Are mangroves in Florida?
by Nick Hammond on Apr 10, 2022
Mangroves are a ubiquitous sight along the coasts of Florida. With their dense tangles of stilt-like roots and rich green canopy, these salt-tolerant trees have become an iconic part of the Florida landscape. But what exactly are mangroves, and why are they so important to Florida's coastal ecosystems?
What are mangroves and how are they adapted to thrive in Florida?
Mangroves are a specialized group of trees and shrubs that have evolved to live where most plants cannot - in the harsh intertidal zone between land and sea. There are over 50 species of mangroves globally, but Florida is home to three main types: red, black, and white mangroves. Each has its own adaptations that allow it to flourish.
Red mangroves have stilt-like roots that keep them stabilized in soft sediments and help them breathe even when partially submerged by tides. Black mangroves excrete excess salt through their leaves and have aerial roots that absorb oxygen. White mangroves have two different types of glands that filter out salt. Thanks to these adaptations, mangroves thrive in the brackish mix of fresh and saltwater that dominates Florida's estuaries and coastal wetlands.
Mangroves extent along Florida coasts and keys
While mangroves grow around the world in tropical coastal areas, they reach their fullest extent in Florida. Mangrove forests stretch along much of the state's peninsula and down into the Florida Keys. Extensive mangrove ecosystems are found all along the southeast coast from Palm Beach down through the Everglades and Florida Bay. They also flourish in the Gulf Coast region from Tampa Bay down to the Ten Thousand Islands.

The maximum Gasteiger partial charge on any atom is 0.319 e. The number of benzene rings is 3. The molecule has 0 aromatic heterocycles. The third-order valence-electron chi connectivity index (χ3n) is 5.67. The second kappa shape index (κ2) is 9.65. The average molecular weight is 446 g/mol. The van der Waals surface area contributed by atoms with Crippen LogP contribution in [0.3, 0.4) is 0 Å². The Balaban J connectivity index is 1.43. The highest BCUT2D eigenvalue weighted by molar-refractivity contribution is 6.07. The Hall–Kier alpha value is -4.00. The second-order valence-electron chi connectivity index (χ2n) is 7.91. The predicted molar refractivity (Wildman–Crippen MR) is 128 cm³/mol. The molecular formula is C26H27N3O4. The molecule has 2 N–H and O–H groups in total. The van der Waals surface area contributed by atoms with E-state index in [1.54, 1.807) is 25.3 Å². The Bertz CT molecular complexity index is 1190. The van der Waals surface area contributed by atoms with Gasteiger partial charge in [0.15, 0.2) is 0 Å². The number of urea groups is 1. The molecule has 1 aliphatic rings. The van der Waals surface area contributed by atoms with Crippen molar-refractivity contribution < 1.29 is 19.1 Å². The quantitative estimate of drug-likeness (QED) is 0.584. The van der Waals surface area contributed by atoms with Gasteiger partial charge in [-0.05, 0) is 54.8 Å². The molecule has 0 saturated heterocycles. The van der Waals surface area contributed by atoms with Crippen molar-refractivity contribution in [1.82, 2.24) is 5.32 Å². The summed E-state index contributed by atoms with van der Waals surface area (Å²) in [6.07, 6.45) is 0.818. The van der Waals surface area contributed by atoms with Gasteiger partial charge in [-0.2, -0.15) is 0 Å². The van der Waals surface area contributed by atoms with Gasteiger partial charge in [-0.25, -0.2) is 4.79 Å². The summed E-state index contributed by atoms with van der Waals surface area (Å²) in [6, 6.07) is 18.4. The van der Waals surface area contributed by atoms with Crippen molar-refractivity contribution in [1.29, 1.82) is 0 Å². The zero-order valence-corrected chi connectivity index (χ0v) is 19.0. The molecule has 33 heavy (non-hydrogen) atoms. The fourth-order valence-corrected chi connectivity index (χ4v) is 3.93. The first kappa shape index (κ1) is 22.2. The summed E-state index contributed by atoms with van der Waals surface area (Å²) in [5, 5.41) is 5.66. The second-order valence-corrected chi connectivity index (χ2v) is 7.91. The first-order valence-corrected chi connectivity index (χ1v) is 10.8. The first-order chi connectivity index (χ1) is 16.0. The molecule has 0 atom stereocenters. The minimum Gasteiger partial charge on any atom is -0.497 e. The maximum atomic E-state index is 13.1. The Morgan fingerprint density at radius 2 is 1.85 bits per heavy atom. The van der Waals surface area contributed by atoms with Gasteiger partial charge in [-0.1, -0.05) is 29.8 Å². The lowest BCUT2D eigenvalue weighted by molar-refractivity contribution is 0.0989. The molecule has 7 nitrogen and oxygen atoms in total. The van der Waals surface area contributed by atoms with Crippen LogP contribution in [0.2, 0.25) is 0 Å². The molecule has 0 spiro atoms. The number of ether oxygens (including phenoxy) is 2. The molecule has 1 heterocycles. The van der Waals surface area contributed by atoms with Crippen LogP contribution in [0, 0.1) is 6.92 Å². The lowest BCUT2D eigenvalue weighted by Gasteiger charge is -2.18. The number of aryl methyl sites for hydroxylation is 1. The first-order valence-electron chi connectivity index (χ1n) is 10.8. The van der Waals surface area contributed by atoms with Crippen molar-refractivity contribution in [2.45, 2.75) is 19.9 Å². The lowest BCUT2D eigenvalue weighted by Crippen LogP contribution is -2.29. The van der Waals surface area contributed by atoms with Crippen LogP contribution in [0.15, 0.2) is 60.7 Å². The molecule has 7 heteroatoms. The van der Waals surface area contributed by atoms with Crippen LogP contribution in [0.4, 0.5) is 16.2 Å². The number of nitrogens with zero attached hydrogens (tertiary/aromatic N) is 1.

Some of the most spectacular mangrove forests in Florida are found in protected areas like Everglades National Park and Indian River Lagoon. But mangroves also grow in areas impacted by development, sometimes as narrow fringing forests along waterways. Their presence helps maintain water quality and stabilize shorelines even in heavily populated regions.
Ecological benefits of mangroves in Florida
Mangroves play an outsized ecological role in Florida’s coastal zones. Their dense root systems provide shelter and nursery habitat for everything from fish and crabs to wading birds. Nutrients from decomposing mangrove leaves help sustain coastal food webs. Many threatened and endangered species like the Florida manatee depend on healthy mangrove ecosystems.
Mangroves also benefit humans. By stabilizing sediments, their massive root networks help prevent erosion and property loss along fragile shorelines. They improve water quality by filtering pollutants and excess nutrients from runoff. And by storing massive amounts of carbon in their soils and biomass, mangroves are increasingly recognized for their role in mitigating climate change.
Clearly mangroves are a vital part of what makes Florida’s coasts so unique and biodiverse. Protecting and restoring these important ecosystems will be key to ensuring a thriving coastal environment in Florida for generations to come.
When you purchase from MANG you join a movement of people who are banded together to protect, preserve and restore our ecosystems. The future depends upon stewards like you stepping up to the cause to protect our Earth today.